New title and cover design for my book


My editor and his team decided that a different title and cover design would appeal more to readers browsing in a book shop. It’s a strange thing letting go of your title, as I spent a long time deciding what the collection should be called, but I do like the one they selected. It comes from the Anne of Denmark poem:


I didn’t choose Anne Boleyn for the cover but it feels inevitable, as if it had to be her! I have been interested in Anne Boleyn since I read about her at school and then devoured every history book I could find about Henry VIII and his six wives. That soon extended into all other periods of history. If I went to anyone’s house I would seek out their


 bookcases and find any history books they owned, then slink off to the sofa to read them. But my first love was Tudor and Stuart history. Watching historical movies like A Man for All Seasons and Anne of the Thousand Days with my mother after she had taped it on VHS off the TV for me. My Aunt took me to London, aged about 12, and I was allowed to pick any itinerary and I selected all Tudor themed things. Tower of London, Hampton Court and the National Portrait Gallery so I could stare at the Boleyn portrait for a long time. And now she is on the cover of my book.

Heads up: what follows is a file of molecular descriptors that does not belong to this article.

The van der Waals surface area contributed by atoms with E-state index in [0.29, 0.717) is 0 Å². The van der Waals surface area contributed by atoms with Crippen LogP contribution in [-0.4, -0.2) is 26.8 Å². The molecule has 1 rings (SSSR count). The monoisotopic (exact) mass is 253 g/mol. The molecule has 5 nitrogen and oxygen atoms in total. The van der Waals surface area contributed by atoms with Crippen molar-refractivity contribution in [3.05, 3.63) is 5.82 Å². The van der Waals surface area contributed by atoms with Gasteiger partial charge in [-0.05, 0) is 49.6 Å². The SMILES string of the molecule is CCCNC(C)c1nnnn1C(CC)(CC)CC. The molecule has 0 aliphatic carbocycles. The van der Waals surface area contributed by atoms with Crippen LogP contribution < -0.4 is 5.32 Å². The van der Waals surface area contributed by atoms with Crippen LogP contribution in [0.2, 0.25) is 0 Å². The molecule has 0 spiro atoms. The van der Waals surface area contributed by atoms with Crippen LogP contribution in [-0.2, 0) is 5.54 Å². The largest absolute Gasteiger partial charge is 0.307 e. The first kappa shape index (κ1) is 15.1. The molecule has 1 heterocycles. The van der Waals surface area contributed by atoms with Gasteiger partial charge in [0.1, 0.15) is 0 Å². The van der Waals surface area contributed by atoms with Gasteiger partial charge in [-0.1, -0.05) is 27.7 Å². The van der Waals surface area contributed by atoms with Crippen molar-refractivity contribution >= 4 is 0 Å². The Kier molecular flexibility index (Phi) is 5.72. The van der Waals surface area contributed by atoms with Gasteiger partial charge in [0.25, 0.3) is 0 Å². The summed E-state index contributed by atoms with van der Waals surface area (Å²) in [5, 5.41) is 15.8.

News! Happy, happy news!

My queen poems are going to be published by EYEWEAR next year….how brilliant is that?! I am so pleased I did a happy little dance! This collection means so much to me and I am looking forward to working with Todd Swift during the editing process, something I am interested in finding out about because this is my first collection! Now you can understand my excitement!

The poems loosely use the poetry from the relevant period to give the experience of moving through different poetic styles as well as the changing role of a queen/consort. Some poems are instantly recognisable as they mimic a familiar form; others are free verse or epistle. The aim was always to give each queen/consort a voice and capture the feeling of the historical period. This quote by Susan Howe highlights what I was aiming to do with the poems as I was writing them: ‘I wish I could tenderly lift from the dark side of history, voices that are anonymous, slighted-inarticulate.’


I swear, ’tis better to be lowly born,
And range with humble livers in content,
Than to be perk’d up in a glistering grief,
And wear a golden sorrow.

King Henry VIII Act II Scene III